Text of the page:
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How to make a DLL with VB.NET Standard Edition
by George Poth | Published  11/19/2003 | .NET Framework | Rating:
George Poth

I have been teaching English in Brazil since 1994 and always wanted to do more for learners than common textbooks can offer. This started with web sites that couldn't reach most students as computers and the Internet are not standard for most people in this country.

Computer tools to help Brazilian students learn a complex language like English are practically non-existent and so I sent some suggestions to software companies. Since Brazil is neither a target market for English textbooks nor for software of this kind, the rejection seemed natural.

As a result, I tried some free developer tools such as Borland's free C++ compiler, Free Pascal, and Envelope's Visual Basic. Envelope's Visual Basic, which is a Microsoft Visual Basic 1.0 clone and still available, suited my taste but I knew it was obsolete technology. In March 2003, I bought a copy of Microsoft Visual Basic .NET Standard and have been hopelessly contaminated with the programming virus ever since.

I mostly write programs for educational purposes. Having discovered the wonderful world of DirectX recently, I am diving into the most entertaining part of programming: games. One can connect teaching with pure entertainment, learning, and culture.


View all articles by George Poth...
How to make a DLL with VB.NET Standard Edition

When you ask in forums which edition of Microsoft Visual Basic .NET you should buy, most experienced programmers will tell you to go for anything but the standard edition. Why? Well, they say that you can't make .dll's and all the good pro stuff with the standard edition. I got news for you: you can make your .dll's with the standard edition. In fact, you can use the Class Library, Windows Control Library, Web Control Library, yep, and even Windows Service.

In this tutorial, I will show you how you can produce your .dll. Don't expect something complicated. Our example here will be a simple button, so if you want something more elaborated than that, you will have to work that out on your own. By the way, when you're through with this one, go to Ged Mead's tutorial on how to make a custom control; this gets you some more practice.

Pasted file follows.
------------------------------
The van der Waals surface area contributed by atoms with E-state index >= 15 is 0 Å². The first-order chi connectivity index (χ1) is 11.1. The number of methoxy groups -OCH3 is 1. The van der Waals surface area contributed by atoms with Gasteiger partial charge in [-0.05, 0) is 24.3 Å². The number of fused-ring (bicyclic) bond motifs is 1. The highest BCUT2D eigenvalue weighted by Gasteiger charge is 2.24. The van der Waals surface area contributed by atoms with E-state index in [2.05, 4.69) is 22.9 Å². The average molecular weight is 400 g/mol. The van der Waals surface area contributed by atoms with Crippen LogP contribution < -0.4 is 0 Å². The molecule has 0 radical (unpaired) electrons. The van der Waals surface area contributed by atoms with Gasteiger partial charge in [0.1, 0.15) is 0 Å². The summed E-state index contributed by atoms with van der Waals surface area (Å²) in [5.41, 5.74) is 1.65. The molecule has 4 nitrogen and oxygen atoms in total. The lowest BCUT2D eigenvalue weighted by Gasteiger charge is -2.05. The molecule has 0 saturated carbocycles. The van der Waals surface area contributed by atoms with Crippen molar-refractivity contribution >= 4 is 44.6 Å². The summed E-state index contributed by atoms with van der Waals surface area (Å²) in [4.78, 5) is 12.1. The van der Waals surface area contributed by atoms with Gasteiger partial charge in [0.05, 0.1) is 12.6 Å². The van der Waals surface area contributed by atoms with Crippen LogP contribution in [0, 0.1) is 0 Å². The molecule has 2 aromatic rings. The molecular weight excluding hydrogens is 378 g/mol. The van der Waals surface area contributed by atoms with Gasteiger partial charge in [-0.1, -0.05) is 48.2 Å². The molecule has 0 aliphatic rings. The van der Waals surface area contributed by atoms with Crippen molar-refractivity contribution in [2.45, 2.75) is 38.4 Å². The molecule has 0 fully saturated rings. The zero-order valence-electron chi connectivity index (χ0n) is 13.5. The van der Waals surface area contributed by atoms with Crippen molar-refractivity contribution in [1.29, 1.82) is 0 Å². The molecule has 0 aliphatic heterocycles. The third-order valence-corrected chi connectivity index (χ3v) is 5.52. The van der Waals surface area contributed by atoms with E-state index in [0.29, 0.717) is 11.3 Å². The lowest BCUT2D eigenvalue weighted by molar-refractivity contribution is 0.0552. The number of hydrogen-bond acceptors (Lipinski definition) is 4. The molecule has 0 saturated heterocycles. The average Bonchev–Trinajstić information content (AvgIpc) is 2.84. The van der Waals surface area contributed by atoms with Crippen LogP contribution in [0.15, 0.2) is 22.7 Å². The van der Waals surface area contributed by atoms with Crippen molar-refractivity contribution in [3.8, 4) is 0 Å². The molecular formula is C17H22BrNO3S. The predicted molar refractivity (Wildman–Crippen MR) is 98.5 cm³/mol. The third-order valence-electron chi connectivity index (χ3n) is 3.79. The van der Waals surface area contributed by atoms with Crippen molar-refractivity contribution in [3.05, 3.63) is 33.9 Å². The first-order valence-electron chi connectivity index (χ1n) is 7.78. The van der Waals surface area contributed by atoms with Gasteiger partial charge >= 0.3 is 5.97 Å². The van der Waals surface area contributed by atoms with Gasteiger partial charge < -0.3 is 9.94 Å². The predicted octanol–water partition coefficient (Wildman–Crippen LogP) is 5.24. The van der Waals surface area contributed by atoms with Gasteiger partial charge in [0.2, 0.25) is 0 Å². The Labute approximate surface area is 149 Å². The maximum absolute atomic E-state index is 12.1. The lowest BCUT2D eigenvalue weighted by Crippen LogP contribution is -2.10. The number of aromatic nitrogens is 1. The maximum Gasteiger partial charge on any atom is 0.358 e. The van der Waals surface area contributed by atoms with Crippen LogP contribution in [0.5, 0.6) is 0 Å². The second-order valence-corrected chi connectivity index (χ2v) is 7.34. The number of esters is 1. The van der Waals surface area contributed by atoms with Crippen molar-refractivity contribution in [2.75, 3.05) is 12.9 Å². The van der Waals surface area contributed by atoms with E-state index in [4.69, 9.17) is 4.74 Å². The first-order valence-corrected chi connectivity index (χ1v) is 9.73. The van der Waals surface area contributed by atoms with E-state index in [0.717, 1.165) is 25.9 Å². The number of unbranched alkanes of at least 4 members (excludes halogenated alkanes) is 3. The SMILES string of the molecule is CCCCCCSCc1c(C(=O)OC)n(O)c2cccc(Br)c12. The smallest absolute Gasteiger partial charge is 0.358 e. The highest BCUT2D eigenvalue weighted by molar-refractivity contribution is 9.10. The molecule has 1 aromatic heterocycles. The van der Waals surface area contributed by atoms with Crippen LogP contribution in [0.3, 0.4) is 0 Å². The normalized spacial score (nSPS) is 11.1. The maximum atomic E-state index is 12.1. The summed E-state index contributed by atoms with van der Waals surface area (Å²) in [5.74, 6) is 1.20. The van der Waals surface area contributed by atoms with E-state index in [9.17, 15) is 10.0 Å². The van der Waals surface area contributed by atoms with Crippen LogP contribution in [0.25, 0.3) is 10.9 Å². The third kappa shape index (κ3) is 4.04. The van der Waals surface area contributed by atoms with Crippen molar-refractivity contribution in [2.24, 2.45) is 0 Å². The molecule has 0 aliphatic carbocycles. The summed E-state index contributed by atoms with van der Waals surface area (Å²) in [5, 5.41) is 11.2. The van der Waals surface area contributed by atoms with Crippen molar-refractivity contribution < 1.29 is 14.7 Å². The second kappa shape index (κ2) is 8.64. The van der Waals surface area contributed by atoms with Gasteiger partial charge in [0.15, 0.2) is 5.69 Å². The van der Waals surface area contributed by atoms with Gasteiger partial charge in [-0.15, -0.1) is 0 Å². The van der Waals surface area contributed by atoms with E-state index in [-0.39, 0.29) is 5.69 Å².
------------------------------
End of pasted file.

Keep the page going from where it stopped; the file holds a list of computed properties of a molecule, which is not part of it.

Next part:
Start a new Windows Application project and give a name; "My Button" will be fine here. This should look like in Figure 01.

(Figure 01)

From the file menu, select "Add New Item", or press Ctrl + Shift + A to do the same. This will open the "Add New Item - My Button" window. In the "Add New Item" window, select the User Control template and name it "My Button.vb" as shown in Figure 02. Click to open it.

(Figure 02)

A user control doesn't have any borders. That's because it serves as a carrier. Insert a button and adjust the following button properties:

Back ColorRed
Flat StyleFlat
Font StyleBold
Fore ColorWhite

Right click the button and select "View Code". Select btnExit from the Class Name list and MouseEnter from the Method Name list. Edit the generated code so that it looks like Code 01

Code 01

Private Sub btnExit_MouseEnter(ByVal sender As Object_
    ByVal e As System.EventArgsHandles btnExit.MouseEnter
    '[Change the properties when the mouse enters]
    btnExit.Text = "Click here"
    btnExit.BackColor = Color.White
    btnExit.ForeColor = Color.Red
    '[Change the properties when the mouse enters/]
End Sub

Now select btnExit from the Class Name list and MouseLeave from the Method Name list. Edit the code so that it looks like Code 02.

Code 02

Private Sub btnExit_MouseLeave(ByVal sender As Object_
    ByVal e As System.EventArgsHandles btnExit.MouseLeave
    '[Reset the properties]
    btnExit.Text = "Exit"
    btnExit.BackColor = Color.Red
    btnExit.ForeColor = Color.White
    '[Reset the properties/]
End Sub